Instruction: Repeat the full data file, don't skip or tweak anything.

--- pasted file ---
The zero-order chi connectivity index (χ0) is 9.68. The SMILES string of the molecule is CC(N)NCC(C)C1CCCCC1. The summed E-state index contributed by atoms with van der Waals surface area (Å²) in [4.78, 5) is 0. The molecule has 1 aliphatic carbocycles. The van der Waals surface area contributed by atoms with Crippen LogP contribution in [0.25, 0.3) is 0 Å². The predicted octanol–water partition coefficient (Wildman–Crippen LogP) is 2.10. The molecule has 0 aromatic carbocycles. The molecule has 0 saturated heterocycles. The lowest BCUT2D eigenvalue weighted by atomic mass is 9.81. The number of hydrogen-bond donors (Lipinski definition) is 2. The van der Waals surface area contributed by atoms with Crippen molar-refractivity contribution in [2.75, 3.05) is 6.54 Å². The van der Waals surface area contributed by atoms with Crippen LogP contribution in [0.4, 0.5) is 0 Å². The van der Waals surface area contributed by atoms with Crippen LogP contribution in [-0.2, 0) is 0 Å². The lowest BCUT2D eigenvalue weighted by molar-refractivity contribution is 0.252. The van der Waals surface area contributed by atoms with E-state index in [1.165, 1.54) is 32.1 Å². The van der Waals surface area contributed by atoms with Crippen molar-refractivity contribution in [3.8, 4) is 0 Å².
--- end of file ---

The zero-order chi connectivity index (χ0) is 9.68. The SMILES string of the molecule is CC(N)NCC(C)C1CCCCC1. The summed E-state index contributed by atoms with van der Waals surface area (Å²) in [4.78, 5) is 0. The molecule has 1 aliphatic carbocycles. The van der Waals surface area contributed by atoms with Crippen LogP contribution in [0.25, 0.3) is 0 Å². The predicted octanol–water partition coefficient (Wildman–Crippen LogP) is 2.10. The molecule has 0 aromatic carbocycles. The molecule has 0 saturated heterocycles. The lowest BCUT2D eigenvalue weighted by atomic mass is 9.81. The number of hydrogen-bond donors (Lipinski definition) is 2. The van der Waals surface area contributed by atoms with Crippen molar-refractivity contribution in [2.75, 3.05) is 6.54 Å². The van der Waals surface area contributed by atoms with Crippen LogP contribution in [0.4, 0.5) is 0 Å². The van der Waals surface area contributed by atoms with Crippen LogP contribution in [-0.2, 0) is 0 Å². The lowest BCUT2D eigenvalue weighted by molar-refractivity contribution is 0.252. The van der Waals surface area contributed by atoms with E-state index in [1.165, 1.54) is 32.1 Å². The van der Waals surface area contributed by atoms with Crippen molar-refractivity contribution in [3.8, 4) is 0 Å².